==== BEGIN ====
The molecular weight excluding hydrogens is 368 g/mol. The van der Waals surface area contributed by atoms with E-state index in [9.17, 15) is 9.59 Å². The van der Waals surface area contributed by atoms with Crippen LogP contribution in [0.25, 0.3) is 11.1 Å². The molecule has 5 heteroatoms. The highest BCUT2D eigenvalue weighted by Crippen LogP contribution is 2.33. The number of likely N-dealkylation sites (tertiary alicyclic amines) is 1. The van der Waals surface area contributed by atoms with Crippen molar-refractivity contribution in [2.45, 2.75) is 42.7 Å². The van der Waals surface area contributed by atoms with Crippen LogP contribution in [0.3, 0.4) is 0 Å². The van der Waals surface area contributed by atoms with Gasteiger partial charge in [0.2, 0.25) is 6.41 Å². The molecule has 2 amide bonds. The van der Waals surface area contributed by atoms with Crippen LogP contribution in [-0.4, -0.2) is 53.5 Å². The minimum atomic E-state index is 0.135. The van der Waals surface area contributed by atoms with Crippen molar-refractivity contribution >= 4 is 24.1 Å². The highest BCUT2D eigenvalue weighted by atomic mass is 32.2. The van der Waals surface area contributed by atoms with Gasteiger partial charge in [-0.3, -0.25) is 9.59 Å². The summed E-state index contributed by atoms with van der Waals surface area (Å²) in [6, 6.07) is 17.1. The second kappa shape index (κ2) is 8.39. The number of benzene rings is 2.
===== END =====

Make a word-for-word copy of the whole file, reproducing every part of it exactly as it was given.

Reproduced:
The molecular weight excluding hydrogens is 368 g/mol. The van der Waals surface area contributed by atoms with E-state index in [9.17, 15) is 9.59 Å². The van der Waals surface area contributed by atoms with Crippen LogP contribution in [0.25, 0.3) is 11.1 Å². The molecule has 5 heteroatoms. The highest BCUT2D eigenvalue weighted by Crippen LogP contribution is 2.33. The number of likely N-dealkylation sites (tertiary alicyclic amines) is 1. The van der Waals surface area contributed by atoms with Crippen molar-refractivity contribution in [2.45, 2.75) is 42.7 Å². The van der Waals surface area contributed by atoms with Crippen LogP contribution in [0.3, 0.4) is 0 Å². The van der Waals surface area contributed by atoms with Gasteiger partial charge in [0.2, 0.25) is 6.41 Å². The molecule has 2 amide bonds. The van der Waals surface area contributed by atoms with Crippen LogP contribution in [-0.4, -0.2) is 53.5 Å². The minimum atomic E-state index is 0.135. The van der Waals surface area contributed by atoms with Crippen molar-refractivity contribution >= 4 is 24.1 Å². The highest BCUT2D eigenvalue weighted by atomic mass is 32.2. The van der Waals surface area contributed by atoms with Gasteiger partial charge in [-0.3, -0.25) is 9.59 Å². The summed E-state index contributed by atoms with van der Waals surface area (Å²) in [6, 6.07) is 17.1. The second kappa shape index (κ2) is 8.39. The number of benzene rings is 2.